Equity markets moved lower on Thursday amid growing recession concerns. Wednesday's Federal Reserve announcement stoked worries over a potential "higher-for-longer" interest-rate outlook, while a weak retail-sales report released Thursday morning added to the market's sour mood, highlighting headwinds the economy faces in the wake of this year's aggressive Fed-policy actions to fight inflation. 

  • Stocks pull back as spotlight shifts from inflation to growth – This week's one-two punch of Fed interest-rate commentary and a tepid retail-sales report has shifted the focus toward the health of the economy. Retail sales declined 0.6% in November compared with the month prior, a notable slowdown that signals consumer spending may finally be showing some wear and tear from higher interest rates1. This follows strong retail spending growth in October, so November's drop may be somewhat overstated in the broader scheme. A look under the hood shows a sharp drop in auto sales last month and an even steeper decline in building-material sales. Neither comes as a surprise to us, as higher financing costs pose the largest headwind to big-ticket purchases. The silver lining here is that automobile and shelter (housing prices, rents) costs have exerted significant upward pressure on inflation this year, so the slowdown in sales in these areas offers additional evidence that inflation will continue on its path of moderation. Overall, this is consistent with our view that the lagged effects of restrictive Fed policy will prompt an economic slowdown in 2023. Importantly, however, the labor market remains quite healthy, which we believe will soften the blow for consumers and produce a more mild slowdown instead of a more severe downturn.
  • Fed policy still in the driver's seat heading into 2023 – All eyes will remain squarely focused on Fed policy in the months ahead, as the central bank attempts to quell inflation without inflicting too much damage to the health of the economy. We think we're approaching a point at which the Fed can consider pausing rate hikes, with our expectation that the Fed may raise rates by another 50 basis points (0.50%) or so early in 2023. We suspect the market's focus will then shift to 1) how long the Fed will keep rates steady and 2) the impact interest rates and financial conditions will have on economic growth in the coming year. This will, in our view, instigate bouts of market volatility as the pendulum swings between the pessimism of the Fed potentially overtightening and the optimism of a new phase in which the Fed is no longer raising rates.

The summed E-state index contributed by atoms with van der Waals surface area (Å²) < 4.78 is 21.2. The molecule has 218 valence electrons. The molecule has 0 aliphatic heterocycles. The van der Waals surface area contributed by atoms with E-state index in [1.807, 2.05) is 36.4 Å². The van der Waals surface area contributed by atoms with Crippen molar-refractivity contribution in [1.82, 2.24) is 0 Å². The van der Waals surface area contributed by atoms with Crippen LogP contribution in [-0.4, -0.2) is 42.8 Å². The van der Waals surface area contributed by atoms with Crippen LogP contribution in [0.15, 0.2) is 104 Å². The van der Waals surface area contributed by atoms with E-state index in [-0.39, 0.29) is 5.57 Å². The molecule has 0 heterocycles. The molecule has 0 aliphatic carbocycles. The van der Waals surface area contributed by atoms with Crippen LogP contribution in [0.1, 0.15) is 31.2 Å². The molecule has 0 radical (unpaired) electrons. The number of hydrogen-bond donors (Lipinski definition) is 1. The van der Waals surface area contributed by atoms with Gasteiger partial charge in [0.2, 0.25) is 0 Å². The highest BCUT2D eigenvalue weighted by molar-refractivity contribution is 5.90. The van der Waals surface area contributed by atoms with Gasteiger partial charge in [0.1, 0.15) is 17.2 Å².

• Markets have rebounded – Thursday's pullback is a reminder of the challenging year markets have endured in 2022. It shouldn't be lost, however, that stocks and bonds have rallied smartly in recent weeks, so this week's dip should be viewed in a wider context.  The S&P 500 is up 11% since mid-October, recouping a portion of the year's decline1. Meanwhile, with rising rates penalizing bond returns in 2022, the 0.75% decline in 10-year interest rates in the last two months has brought a welcome rebound for bonds of late as well. We think investors can expect more market swings as we turn the corner into the new year. However, we also expect better stock and bond returns to take shape in 2023, supporting the case for opportunistic year-end rebalancing and dollar-cost-averaging2 strategies to take advantage of this volatility and best position portfolios in alignment with your longer-term goals.

Craig Fehr, CFA
Investment Strategist

1 Source: Bloomberg

2 Dollar-cost-averaging does not guarantee a profit or protect against loss. Investors should consider their willingness to keep investing when share prices are declining.

 Chart displaying stocks and interest rates that have moved in opposite directions

Craig Fehr

Craig Fehr is a principal and the leader of investment strategy for Edward Jones. Craig is responsible for analyzing and interpreting economic trends and market conditions, along with constructing investment strategies and asset allocation guidance designed to help investors reach their financial goals.

He has been featured in Barron’s, The Wall Street Journal, the Financial Times, SmartMoney magazine, MarketWatch, the Financial Post, Yahoo! Finance, Bloomberg News, Reuters, CNBC and Investment Executive TV.

Craig holds a master's degree in finance from Harvard University, an MBA with an emphasis in economics from Saint Louis University and a graduate certificate in economics from Harvard.

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